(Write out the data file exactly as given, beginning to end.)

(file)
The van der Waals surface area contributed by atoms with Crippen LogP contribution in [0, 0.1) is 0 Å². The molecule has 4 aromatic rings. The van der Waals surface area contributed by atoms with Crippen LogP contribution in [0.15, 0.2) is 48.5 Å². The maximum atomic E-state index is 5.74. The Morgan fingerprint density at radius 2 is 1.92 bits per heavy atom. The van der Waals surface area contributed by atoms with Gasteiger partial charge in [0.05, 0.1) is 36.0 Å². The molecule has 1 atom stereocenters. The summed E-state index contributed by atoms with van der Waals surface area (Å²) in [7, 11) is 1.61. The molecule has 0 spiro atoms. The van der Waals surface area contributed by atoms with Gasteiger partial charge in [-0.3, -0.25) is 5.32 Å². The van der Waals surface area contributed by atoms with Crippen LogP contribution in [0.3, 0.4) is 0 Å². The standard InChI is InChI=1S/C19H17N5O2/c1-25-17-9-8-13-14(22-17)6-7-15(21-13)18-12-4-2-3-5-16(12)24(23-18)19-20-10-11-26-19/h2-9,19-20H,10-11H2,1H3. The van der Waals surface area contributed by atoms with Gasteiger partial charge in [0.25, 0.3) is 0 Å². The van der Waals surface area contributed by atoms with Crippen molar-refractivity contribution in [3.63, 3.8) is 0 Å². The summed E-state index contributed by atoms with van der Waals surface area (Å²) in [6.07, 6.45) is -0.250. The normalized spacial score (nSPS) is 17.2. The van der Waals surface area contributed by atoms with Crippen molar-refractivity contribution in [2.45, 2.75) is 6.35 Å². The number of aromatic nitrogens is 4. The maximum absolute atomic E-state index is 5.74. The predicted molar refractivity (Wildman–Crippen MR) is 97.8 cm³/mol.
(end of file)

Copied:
The van der Waals surface area contributed by atoms with Crippen LogP contribution in [0, 0.1) is 0 Å². The molecule has 4 aromatic rings. The van der Waals surface area contributed by atoms with Crippen LogP contribution in [0.15, 0.2) is 48.5 Å². The maximum atomic E-state index is 5.74. The Morgan fingerprint density at radius 2 is 1.92 bits per heavy atom. The van der Waals surface area contributed by atoms with Gasteiger partial charge in [0.05, 0.1) is 36.0 Å². The molecule has 1 atom stereocenters. The summed E-state index contributed by atoms with van der Waals surface area (Å²) in [7, 11) is 1.61. The molecule has 0 spiro atoms. The van der Waals surface area contributed by atoms with Gasteiger partial charge in [-0.3, -0.25) is 5.32 Å². The van der Waals surface area contributed by atoms with Crippen LogP contribution in [0.3, 0.4) is 0 Å². The standard InChI is InChI=1S/C19H17N5O2/c1-25-17-9-8-13-14(22-17)6-7-15(21-13)18-12-4-2-3-5-16(12)24(23-18)19-20-10-11-26-19/h2-9,19-20H,10-11H2,1H3. The van der Waals surface area contributed by atoms with Gasteiger partial charge in [0.25, 0.3) is 0 Å². The van der Waals surface area contributed by atoms with Crippen molar-refractivity contribution in [3.63, 3.8) is 0 Å². The summed E-state index contributed by atoms with van der Waals surface area (Å²) in [6.07, 6.45) is -0.250. The normalized spacial score (nSPS) is 17.2. The van der Waals surface area contributed by atoms with Crippen molar-refractivity contribution in [2.45, 2.75) is 6.35 Å². The number of aromatic nitrogens is 4. The maximum absolute atomic E-state index is 5.74. The predicted molar refractivity (Wildman–Crippen MR) is 97.8 cm³/mol.